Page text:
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I’ve recently been immersed in Kate Fox’s book Watching the English, a popular anthropological tour of English idiosyncrasies. Much of her assessment of the English national character is rooted in our linguistic habits; indeed, a good half of… Read More
Our past articles in this series have looked at the role of a project manager and the skills required in order to work as one. We have also written about one of our freelance translators, Gill Westwood, showcasing her experiences and life as a linguist. Life can be interesting as a freelance translator; it also requires much hard work and dedication. As with any job, a freelance translator needs to take the good with the bad. But what constitutes the ‘bad’ here? In this article we look at the top 5 pet peeves of a freelance translator.
Asking a translator to agree to a project without sending the text in question is a bad idea for both parties. Translators need to be able to assess the source text for the terminology and complexity before confirming they are able to handle it. You wouldn’t accept any other job before knowing exactly what it entails, would you?
Translators are highly intelligent and trained individuals. As such, their services come at a price, particularly those who have more experience (the same goes in most professions), so there is little more insulting than being offered, say, 2p a word when it should be 7p a word. As the saying goes, you get what you pay for, especially in terms of quality.
Most translation projects have a deadline and, more often than not, a tight one. However, on occasion, freelancers do get ridiculous requests. For example, ‘can you translate 250 pages by tomorrow morning?’ No can do! A good translator can probably turn out between 2000 and 5000 words of translated text a day (depending on quality/complexity/format of the text) so asking for 50,000 words is beyond the realms of possibility. They’re not machines and require enough time to do a good job.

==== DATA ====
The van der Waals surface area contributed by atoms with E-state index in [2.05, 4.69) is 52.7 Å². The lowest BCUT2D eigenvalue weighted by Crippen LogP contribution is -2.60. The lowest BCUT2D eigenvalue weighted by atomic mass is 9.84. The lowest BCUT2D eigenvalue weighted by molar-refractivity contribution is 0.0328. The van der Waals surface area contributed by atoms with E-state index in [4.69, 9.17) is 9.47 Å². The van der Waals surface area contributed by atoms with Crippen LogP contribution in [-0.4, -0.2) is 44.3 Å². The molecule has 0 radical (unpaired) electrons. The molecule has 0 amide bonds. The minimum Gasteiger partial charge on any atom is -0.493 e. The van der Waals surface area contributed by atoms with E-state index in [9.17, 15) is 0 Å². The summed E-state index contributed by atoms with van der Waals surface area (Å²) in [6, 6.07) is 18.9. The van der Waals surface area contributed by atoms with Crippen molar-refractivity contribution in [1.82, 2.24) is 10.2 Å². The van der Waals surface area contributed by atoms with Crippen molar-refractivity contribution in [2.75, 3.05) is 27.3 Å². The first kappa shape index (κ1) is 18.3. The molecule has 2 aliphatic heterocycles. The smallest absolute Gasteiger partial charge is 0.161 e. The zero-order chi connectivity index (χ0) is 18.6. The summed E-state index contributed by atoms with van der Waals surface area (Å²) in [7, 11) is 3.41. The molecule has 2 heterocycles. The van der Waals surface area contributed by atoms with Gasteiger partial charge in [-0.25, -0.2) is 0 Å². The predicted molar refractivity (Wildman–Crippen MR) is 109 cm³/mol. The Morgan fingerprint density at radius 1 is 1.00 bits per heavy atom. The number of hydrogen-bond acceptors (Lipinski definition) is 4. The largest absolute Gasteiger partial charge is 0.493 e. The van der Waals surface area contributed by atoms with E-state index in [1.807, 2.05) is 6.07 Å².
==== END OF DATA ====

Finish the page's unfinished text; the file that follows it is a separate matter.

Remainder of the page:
Working as a freelancer, you never know when the next job might come in. Though you may be able to schedule regular jobs throughout the year, the very nature of the industry is unpredictable. The non-payment of invoices by agencies or translation companies is not only annoying, it’s disrespectful. Companies usually pay wages like clockwork so why not supplier invoices? Translators shouldn’t have to spend their time chasing unpaid invoices.
Don’t get me started on the delights of Google Translate, else I’ll be writing a novel! Yes, it’s an innovative and useful tool, but it’ll never replace a human brain. Those who have no knowledge of languages may rely on it completely, though I’m sure they will quickly find out the errors of their ways. Human translators cannot be replaced by a piece of software. Unless artificial intelligence becomes rapidly sophisticated, qualified and experienced translators will remain in work.
Would the above make it into your pet peeves of a freelance translator as well?
At Rosetta Translation we work hard to build long lasting relationships with our freelancers. We have an in-depth understanding of the industry and therefore know what deadlines are acceptable, what rates are reasonable and most importantly we pay invoices on time. As such, we know we can rely on our contributors. We respect the work they do and trust that they will reciprocate. If you’re interested in joining our team of reliable freelancers check out our current requirements and how to apply here.
Taylor Wessing LLP
We are very pleased with the services provided by Rosetta Translations. They always send very prompt responses, transparent prices and deliver their work product at the highest standards.
Jackie Brook, Sr Product Manager
Thank you very much for your prompt and efficient service.
Maximus Crushing and Screening
I have translated multiple projects with Rosetta now and I cannot emphasise how great the service they provide is; quality, turnaround time and pricing is the best I have found yet. The qualities of translations we receive are of the highest standard and communication from the start of a project to the end is consistent.
For a company looking into translations, I would highly recommend Rosetta as first pick, as the support and service they provide is first class.
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